Running high

CU research shows cannabis can enhance the euphoric effects of a good jog


Long-distance runners often describe a sensation that happens around 40 minutes into a run. A deep sense of relaxation overcomes them, their focus zeroes in and their bodies move effortlessly without conscious thought. Pain fades into the background.

This so-called runner’s high is a state of euphoria that’s believed to be an evolutionary mechanism to improve human performance for long-distance running and hunting. According to some anthropologists, endorphins released within our brains help tune out discomfort and improve our concentration. 

For years researchers have pointed to the endogenous opioid system of the human brain as the driver for this physiological mechanism. But a more recent analysis published in Proceedings of the National Academy of Sciences of the United States of America suggests it has more to do with the brain’s cannabinoid system. 

A new study from the University of Colorado Boulder backs up that claim. A paper published in Cannabis and Cannabinoid Research in July explores the relationship between the runner’s high and cannabis use. The findings indicate that cannabis can actually increase the effects of runner’s high — even if it does seem to slightly decrease performance. 

“We really wanted to collect some data to look at acute effects,” says Angela Bryan, the study’s lead author. “What are people feeling when they run while they’re using cannabis? And is that associated with some of the feelings of euphoria that people report as the runner’s high?”

Bryan is a professor in the Department of Psychology and Neuroscience. Her broad area of research focuses on the intersection of health and risk behavior. She says that with the legalization of cannabis, she became acutely interested in how legalization was going to affect health habits like exercise. 

“It’s just sort of ballooned out from there once we found out that people use cannabis with exercise, and cannabis users are more likely to exercise than non-users,” Bryan says.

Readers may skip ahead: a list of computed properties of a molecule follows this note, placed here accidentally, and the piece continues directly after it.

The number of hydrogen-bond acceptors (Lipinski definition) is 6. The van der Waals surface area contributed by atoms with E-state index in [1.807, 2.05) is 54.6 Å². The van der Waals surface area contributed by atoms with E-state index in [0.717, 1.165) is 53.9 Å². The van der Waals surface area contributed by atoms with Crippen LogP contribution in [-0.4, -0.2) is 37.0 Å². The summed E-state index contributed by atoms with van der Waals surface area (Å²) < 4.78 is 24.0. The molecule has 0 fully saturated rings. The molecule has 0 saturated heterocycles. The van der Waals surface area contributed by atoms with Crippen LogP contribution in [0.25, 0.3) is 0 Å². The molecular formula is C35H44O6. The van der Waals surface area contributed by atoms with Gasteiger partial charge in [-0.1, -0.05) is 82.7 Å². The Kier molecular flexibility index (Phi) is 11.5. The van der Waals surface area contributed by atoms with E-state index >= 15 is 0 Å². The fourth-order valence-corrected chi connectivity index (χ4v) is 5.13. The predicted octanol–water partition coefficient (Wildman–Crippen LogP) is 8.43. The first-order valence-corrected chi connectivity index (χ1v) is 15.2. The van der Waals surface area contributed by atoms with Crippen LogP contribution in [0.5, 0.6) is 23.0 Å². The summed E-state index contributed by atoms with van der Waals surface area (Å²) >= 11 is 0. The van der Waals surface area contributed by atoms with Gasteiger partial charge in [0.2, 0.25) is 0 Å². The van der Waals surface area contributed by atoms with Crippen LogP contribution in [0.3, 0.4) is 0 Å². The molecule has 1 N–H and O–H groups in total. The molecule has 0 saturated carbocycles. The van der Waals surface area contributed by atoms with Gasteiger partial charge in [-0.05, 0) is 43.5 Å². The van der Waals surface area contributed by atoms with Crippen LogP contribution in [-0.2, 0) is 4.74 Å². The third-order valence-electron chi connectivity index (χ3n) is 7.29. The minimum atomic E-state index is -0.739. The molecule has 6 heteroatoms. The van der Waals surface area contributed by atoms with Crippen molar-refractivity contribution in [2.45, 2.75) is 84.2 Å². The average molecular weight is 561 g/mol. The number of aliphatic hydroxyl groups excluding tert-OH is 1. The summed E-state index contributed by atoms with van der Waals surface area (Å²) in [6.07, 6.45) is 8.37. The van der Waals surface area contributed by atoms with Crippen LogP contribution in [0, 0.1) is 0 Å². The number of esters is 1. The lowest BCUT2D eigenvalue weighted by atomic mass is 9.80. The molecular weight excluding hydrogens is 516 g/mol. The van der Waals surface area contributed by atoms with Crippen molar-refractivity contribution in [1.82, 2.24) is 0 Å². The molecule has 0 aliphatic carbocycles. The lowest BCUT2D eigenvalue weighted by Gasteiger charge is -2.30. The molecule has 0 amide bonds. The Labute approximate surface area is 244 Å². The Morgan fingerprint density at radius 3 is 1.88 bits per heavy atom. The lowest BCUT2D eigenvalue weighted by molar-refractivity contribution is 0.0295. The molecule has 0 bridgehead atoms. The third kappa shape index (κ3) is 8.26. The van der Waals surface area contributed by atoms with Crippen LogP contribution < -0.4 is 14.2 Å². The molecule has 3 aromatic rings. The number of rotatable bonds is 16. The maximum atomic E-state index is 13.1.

She got interested in the topic after looking at survey data showing people used cannabis to enjoy exercise more.

“One of the things that we know about exercise, in general, is people who have a more positive affective response to exercise are more likely to exercise, which isn’t rocket science: If it feels better to you, if it makes you feel good, you’re going to want to do it again,” Bryan says. “And so we were super interested in whether cannabis impacted the affective response, the extent to which you feel good or bad during exercise.”

So she and her fellow CU researcher Laurel Gibson recruited 49 study participants to get to the bottom of their questions. The participants were all cannabis users and runners between the ages of 21 and 49 years old. The researchers had them all download an app that allowed them to track their runs, and instructed them to run the exact same route, once without cannabis, and once having used some kind of commercial cannabis product. The researchers put no restrictions on how far they ran, what kind of cannabis product they used, or what dosage. They only asked that the participants do the exact same thing both times. Before and after each run the participants filled out surveys gauging their perceived experiences. 

They found that when the runners used cannabis they reported, on average, significant increases in enjoyment, tranquility and disassociation, and described less perceived exertion and other side effects. 

But there was one notable caveat: The cannabis runs were an average of 31 seconds per mile slower than the non-cannabis runs. 

“That’s super consistent with data other folks have collected that shows performance doesn’t get better,” Bryan says. “But that [the exercise] is more enjoyable.”

Bryan adds that those effects were consistent whether participants used edibles, flower or concentrates.

Bryan says her team has a laboratory study on the same topic that is currently under review. For that study, the researchers had more control over the setting, conditions, types and quantities of cannabis that participants used, and measured their blood along the way. In the future, she wants to do more research using participants who are less experienced with cannabis. 

Ultimately, Bryan hopes these findings might encourage people, especially those averse to exercise, to become more active and healthy. 

“If cannabis might be a way to help people enjoy [exercise] more, to be more likely to do it, to experience less pain when they do it, I think there’s a lot of potential there,” she says. 

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